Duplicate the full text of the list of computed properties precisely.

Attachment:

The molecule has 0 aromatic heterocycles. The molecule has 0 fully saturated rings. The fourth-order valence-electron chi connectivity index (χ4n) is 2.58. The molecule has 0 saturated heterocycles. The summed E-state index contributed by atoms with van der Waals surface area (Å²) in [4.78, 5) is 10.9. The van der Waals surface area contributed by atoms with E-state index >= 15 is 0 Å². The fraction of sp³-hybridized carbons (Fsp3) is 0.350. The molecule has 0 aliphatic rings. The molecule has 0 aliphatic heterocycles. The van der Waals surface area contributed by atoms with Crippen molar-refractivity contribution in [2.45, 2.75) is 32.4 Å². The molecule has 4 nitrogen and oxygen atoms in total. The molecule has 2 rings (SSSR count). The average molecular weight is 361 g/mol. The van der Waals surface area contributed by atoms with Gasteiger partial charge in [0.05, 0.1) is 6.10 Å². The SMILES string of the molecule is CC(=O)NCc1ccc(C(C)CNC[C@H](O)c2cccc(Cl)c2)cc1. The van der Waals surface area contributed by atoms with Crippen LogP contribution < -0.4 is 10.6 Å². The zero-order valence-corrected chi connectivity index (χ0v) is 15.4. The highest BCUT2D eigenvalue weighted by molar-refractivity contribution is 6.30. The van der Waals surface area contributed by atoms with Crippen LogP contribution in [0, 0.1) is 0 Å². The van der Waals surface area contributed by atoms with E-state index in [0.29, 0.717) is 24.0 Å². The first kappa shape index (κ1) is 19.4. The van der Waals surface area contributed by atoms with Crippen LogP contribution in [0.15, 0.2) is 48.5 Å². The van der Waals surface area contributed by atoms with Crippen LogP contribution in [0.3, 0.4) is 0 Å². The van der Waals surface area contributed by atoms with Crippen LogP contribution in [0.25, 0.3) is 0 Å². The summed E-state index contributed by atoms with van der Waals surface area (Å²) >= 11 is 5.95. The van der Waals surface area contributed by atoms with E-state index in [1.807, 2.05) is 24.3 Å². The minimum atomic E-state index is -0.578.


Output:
The molecule has 0 aromatic heterocycles. The molecule has 0 fully saturated rings. The fourth-order valence-electron chi connectivity index (χ4n) is 2.58. The molecule has 0 saturated heterocycles. The summed E-state index contributed by atoms with van der Waals surface area (Å²) in [4.78, 5) is 10.9. The van der Waals surface area contributed by atoms with E-state index >= 15 is 0 Å². The fraction of sp³-hybridized carbons (Fsp3) is 0.350. The molecule has 0 aliphatic rings. The molecule has 0 aliphatic heterocycles. The van der Waals surface area contributed by atoms with Crippen molar-refractivity contribution in [2.45, 2.75) is 32.4 Å². The molecule has 4 nitrogen and oxygen atoms in total. The molecule has 2 rings (SSSR count). The average molecular weight is 361 g/mol. The van der Waals surface area contributed by atoms with Gasteiger partial charge in [0.05, 0.1) is 6.10 Å². The SMILES string of the molecule is CC(=O)NCc1ccc(C(C)CNC[C@H](O)c2cccc(Cl)c2)cc1. The van der Waals surface area contributed by atoms with Crippen LogP contribution < -0.4 is 10.6 Å². The zero-order valence-corrected chi connectivity index (χ0v) is 15.4. The highest BCUT2D eigenvalue weighted by molar-refractivity contribution is 6.30. The van der Waals surface area contributed by atoms with Crippen LogP contribution in [0, 0.1) is 0 Å². The van der Waals surface area contributed by atoms with E-state index in [0.29, 0.717) is 24.0 Å². The first kappa shape index (κ1) is 19.4. The van der Waals surface area contributed by atoms with Crippen LogP contribution in [0.15, 0.2) is 48.5 Å². The van der Waals surface area contributed by atoms with Crippen LogP contribution in [0.3, 0.4) is 0 Å². The van der Waals surface area contributed by atoms with Crippen LogP contribution in [0.25, 0.3) is 0 Å². The summed E-state index contributed by atoms with van der Waals surface area (Å²) >= 11 is 5.95. The van der Waals surface area contributed by atoms with E-state index in [1.807, 2.05) is 24.3 Å². The minimum atomic E-state index is -0.578.